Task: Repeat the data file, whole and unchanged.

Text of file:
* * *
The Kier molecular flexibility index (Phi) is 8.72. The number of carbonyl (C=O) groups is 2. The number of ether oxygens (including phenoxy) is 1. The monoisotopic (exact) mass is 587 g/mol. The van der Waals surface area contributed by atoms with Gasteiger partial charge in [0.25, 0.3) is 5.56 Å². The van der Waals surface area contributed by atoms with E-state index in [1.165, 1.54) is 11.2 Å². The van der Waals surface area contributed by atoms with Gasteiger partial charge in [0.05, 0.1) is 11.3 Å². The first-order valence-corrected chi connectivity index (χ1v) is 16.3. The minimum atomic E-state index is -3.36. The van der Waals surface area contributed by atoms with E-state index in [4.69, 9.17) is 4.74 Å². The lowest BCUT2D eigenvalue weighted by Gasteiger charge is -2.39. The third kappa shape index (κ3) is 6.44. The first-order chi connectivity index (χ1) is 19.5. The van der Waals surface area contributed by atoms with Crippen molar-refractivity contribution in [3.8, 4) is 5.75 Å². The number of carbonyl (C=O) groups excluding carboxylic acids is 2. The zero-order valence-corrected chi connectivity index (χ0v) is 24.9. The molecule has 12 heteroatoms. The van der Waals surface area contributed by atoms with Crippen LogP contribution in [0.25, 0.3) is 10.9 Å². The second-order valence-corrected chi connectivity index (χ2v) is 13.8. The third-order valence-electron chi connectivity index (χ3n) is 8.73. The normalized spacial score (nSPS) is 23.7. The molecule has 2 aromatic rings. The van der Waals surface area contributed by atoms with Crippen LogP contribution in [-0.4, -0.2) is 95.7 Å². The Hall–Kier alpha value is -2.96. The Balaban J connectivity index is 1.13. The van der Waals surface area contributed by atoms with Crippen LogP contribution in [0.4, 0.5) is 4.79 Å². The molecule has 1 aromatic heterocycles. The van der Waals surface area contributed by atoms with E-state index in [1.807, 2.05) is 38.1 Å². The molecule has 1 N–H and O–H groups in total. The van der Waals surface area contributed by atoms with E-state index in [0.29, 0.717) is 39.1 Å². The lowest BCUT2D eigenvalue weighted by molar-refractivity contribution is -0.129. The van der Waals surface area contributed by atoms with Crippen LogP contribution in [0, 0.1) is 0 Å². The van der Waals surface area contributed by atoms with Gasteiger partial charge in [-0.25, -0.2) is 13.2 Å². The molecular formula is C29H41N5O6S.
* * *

The Kier molecular flexibility index (Phi) is 8.72. The number of carbonyl (C=O) groups is 2. The number of ether oxygens (including phenoxy) is 1. The monoisotopic (exact) mass is 587 g/mol. The van der Waals surface area contributed by atoms with Gasteiger partial charge in [0.25, 0.3) is 5.56 Å². The van der Waals surface area contributed by atoms with E-state index in [1.165, 1.54) is 11.2 Å². The van der Waals surface area contributed by atoms with Gasteiger partial charge in [0.05, 0.1) is 11.3 Å². The first-order valence-corrected chi connectivity index (χ1v) is 16.3. The minimum atomic E-state index is -3.36. The van der Waals surface area contributed by atoms with E-state index in [4.69, 9.17) is 4.74 Å². The lowest BCUT2D eigenvalue weighted by Gasteiger charge is -2.39. The third kappa shape index (κ3) is 6.44. The first-order chi connectivity index (χ1) is 19.5. The van der Waals surface area contributed by atoms with Crippen molar-refractivity contribution in [3.8, 4) is 5.75 Å². The number of carbonyl (C=O) groups excluding carboxylic acids is 2. The zero-order valence-corrected chi connectivity index (χ0v) is 24.9. The molecule has 12 heteroatoms. The van der Waals surface area contributed by atoms with Crippen LogP contribution in [0.25, 0.3) is 10.9 Å². The second-order valence-corrected chi connectivity index (χ2v) is 13.8. The third-order valence-electron chi connectivity index (χ3n) is 8.73. The normalized spacial score (nSPS) is 23.7. The molecule has 2 aromatic rings. The van der Waals surface area contributed by atoms with Crippen LogP contribution in [-0.4, -0.2) is 95.7 Å². The Hall–Kier alpha value is -2.96. The Balaban J connectivity index is 1.13. The van der Waals surface area contributed by atoms with Crippen LogP contribution in [0.4, 0.5) is 4.79 Å². The molecule has 1 aromatic heterocycles. The van der Waals surface area contributed by atoms with E-state index in [1.807, 2.05) is 38.1 Å². The molecule has 1 N–H and O–H groups in total. The van der Waals surface area contributed by atoms with E-state index in [0.29, 0.717) is 39.1 Å². The lowest BCUT2D eigenvalue weighted by molar-refractivity contribution is -0.129. The van der Waals surface area contributed by atoms with Crippen LogP contribution in [0, 0.1) is 0 Å². The van der Waals surface area contributed by atoms with Gasteiger partial charge in [-0.25, -0.2) is 13.2 Å². The molecular formula is C29H41N5O6S.